The actual Question For Short Debate can be viewed here (from 19:48 onwards)

-or the written transcript here:

The debate was overwhelming in the comprehensive call for evidence evidence evidence.  In fact, at a quick count, the word evidence was used 42 times in the house, with every Lord calling for an elucidation of; and for a full evidence based policy.

Professor Nutt, of the Independent Scientific Committee on Drugs, has long campaigned for evidenced based policy.  David Nutt has received criticism for - what some consider - his lobbying for a full utilisation of evidence in drug policy.  One can only make a fist of the frustration felt by, not only Professor Nutt, but a growing list of scientists who have resigned from the ACMD and related government roles.  Scientific evidence has been wilfully dismissed in successive governments.  The now full disengaged of science in drug policy is farcical, not to mention, a worrying conceptual blow to democratic ideals.  It can be argued that the UK has a disingenuous and opinion based policy.

The list of lords that spoke out in favour of progressive measures in current drug law shows to some degree that this issue has long been dominated by media intervention over content.  No more can this ethic be seen than by Baroness Joan Walmsley, LibDem peer, during the House of Lords debate on a Royal Commission on drugs policy, 9th March 2011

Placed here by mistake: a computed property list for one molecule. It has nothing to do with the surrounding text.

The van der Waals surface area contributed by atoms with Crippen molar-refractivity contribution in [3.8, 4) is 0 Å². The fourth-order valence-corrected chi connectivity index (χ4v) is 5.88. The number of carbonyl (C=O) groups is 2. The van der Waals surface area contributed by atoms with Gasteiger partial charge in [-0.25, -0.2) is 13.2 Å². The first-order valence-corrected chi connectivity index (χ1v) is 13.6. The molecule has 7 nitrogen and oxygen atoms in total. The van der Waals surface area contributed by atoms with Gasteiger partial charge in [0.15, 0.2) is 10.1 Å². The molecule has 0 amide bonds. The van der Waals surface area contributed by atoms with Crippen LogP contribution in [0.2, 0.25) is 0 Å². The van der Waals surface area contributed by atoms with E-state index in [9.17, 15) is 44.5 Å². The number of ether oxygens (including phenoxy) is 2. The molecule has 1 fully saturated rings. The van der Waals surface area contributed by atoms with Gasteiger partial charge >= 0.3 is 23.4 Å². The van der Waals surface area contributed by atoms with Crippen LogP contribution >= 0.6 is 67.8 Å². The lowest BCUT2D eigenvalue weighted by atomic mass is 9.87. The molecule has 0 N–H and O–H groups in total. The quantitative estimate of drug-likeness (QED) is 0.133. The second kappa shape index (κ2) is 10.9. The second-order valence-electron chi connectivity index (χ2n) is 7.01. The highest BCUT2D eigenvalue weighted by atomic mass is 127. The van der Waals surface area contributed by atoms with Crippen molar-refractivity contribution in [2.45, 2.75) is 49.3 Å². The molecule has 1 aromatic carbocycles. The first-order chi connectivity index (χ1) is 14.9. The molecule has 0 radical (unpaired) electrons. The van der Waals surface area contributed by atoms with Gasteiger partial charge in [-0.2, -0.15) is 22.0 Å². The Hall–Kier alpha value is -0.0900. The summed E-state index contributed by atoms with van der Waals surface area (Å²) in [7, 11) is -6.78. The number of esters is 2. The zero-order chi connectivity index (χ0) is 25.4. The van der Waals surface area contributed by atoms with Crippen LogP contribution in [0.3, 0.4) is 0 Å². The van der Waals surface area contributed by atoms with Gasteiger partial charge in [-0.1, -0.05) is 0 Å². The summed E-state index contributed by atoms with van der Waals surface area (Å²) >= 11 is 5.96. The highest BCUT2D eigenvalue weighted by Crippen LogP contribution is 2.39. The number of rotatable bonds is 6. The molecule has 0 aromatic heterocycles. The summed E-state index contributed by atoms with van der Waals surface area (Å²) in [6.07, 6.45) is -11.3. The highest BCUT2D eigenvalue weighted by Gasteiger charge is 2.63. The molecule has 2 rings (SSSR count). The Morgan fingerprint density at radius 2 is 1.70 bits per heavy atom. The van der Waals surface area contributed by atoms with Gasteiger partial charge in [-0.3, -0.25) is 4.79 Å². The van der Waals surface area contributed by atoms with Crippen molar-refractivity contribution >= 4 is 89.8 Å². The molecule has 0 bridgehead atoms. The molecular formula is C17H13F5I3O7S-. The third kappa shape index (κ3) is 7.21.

“My Government, who were elected with 60 per cent of the vote, should have the confidence to defy the tabloid newspapers. They should get the facts and act on them. We should not be afraid of ignorant, misleading and downright evil tabloid headlines. It is the right thing to do. Please let us do it!”

If The UK are serious about progressing societal wellbeing, it is hoped that this particular Question For Short Debate will go someway in ensuring more support within the houses, more support at grass roots; and an unpartisan media perhaps.  The drugs debate is not a flippant issue; thanks has to be given to Lord Norton, Baroness Meacher and the list of lords who raised their heads above the parapet in calling for the investigation of drug policy.

The government’s response from Baroness Neville-Jones is perplexing to say the very least.  Not only did the words of the noble lords fall on the deaf ears of government policy, but a skewing of facts was evident towards the end of her speech.  Baroness Meacher fully contested Baroness Neville-Jones on her perceived understanding of Portugal and drug related HIV rates.

It is furthermore puzzling, given the strenuous content of the debate, just why mainstream media has had no interest in the content of the discussion.  As ever, it falls to the word of mouth of dedicated individuals to raise much needed awareness to the fruitful dialogue in the House of Lords and to reciprocate the measured, and noble, vociferousness displayed in the house.  If nothing else, this session will go someway in securing further proceedings.

Additional: following the Royal Commission dialogue, an all party group led by Baroness Meacher, with Lord Lawson, and the former heads of the BBC, MI5 and CPS - seek an evidence based policy and conclude the 'war on drugs' has failed.  The study is in conjunction with the Beckley Foundation.  Read more here: